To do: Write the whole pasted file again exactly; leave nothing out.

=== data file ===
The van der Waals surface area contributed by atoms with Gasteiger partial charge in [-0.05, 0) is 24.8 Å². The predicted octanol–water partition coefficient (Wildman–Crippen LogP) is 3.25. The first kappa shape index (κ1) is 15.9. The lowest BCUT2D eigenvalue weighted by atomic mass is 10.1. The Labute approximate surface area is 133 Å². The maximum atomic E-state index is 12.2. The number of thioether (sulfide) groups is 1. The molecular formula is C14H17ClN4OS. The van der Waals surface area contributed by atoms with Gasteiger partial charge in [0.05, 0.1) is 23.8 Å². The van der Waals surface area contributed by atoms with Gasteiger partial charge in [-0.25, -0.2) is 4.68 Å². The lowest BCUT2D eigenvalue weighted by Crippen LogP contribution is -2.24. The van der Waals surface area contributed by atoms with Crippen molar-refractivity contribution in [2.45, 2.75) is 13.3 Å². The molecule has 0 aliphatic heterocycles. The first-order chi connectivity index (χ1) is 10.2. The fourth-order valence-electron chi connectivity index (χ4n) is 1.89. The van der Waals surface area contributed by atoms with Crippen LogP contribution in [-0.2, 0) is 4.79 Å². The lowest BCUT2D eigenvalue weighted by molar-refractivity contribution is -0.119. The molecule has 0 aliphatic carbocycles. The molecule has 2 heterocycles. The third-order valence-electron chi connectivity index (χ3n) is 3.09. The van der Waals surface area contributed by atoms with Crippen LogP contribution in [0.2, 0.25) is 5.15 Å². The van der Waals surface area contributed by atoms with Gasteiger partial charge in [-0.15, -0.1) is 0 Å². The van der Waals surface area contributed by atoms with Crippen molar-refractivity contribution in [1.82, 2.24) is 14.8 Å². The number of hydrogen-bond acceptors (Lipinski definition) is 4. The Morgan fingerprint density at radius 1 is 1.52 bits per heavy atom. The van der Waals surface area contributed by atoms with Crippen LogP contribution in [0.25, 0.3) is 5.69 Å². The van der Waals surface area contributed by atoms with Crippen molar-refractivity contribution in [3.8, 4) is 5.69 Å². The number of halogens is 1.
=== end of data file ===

The van der Waals surface area contributed by atoms with Gasteiger partial charge in [-0.05, 0) is 24.8 Å². The predicted octanol–water partition coefficient (Wildman–Crippen LogP) is 3.25. The first kappa shape index (κ1) is 15.9. The lowest BCUT2D eigenvalue weighted by atomic mass is 10.1. The Labute approximate surface area is 133 Å². The maximum atomic E-state index is 12.2. The number of thioether (sulfide) groups is 1. The molecular formula is C14H17ClN4OS. The van der Waals surface area contributed by atoms with Gasteiger partial charge in [0.05, 0.1) is 23.8 Å². The van der Waals surface area contributed by atoms with Gasteiger partial charge in [-0.25, -0.2) is 4.68 Å². The lowest BCUT2D eigenvalue weighted by Crippen LogP contribution is -2.24. The van der Waals surface area contributed by atoms with Crippen molar-refractivity contribution in [2.45, 2.75) is 13.3 Å². The molecule has 0 aliphatic heterocycles. The first-order chi connectivity index (χ1) is 10.2. The fourth-order valence-electron chi connectivity index (χ4n) is 1.89. The van der Waals surface area contributed by atoms with Crippen LogP contribution in [-0.2, 0) is 4.79 Å². The lowest BCUT2D eigenvalue weighted by molar-refractivity contribution is -0.119. The molecule has 0 aliphatic carbocycles. The molecule has 2 heterocycles. The third-order valence-electron chi connectivity index (χ3n) is 3.09. The van der Waals surface area contributed by atoms with Crippen LogP contribution in [0.2, 0.25) is 5.15 Å². The van der Waals surface area contributed by atoms with Gasteiger partial charge in [-0.15, -0.1) is 0 Å². The van der Waals surface area contributed by atoms with Crippen molar-refractivity contribution in [1.82, 2.24) is 14.8 Å². The number of hydrogen-bond acceptors (Lipinski definition) is 4. The Morgan fingerprint density at radius 1 is 1.52 bits per heavy atom. The van der Waals surface area contributed by atoms with Crippen LogP contribution in [0.25, 0.3) is 5.69 Å². The van der Waals surface area contributed by atoms with Crippen molar-refractivity contribution in [3.8, 4) is 5.69 Å². The number of halogens is 1.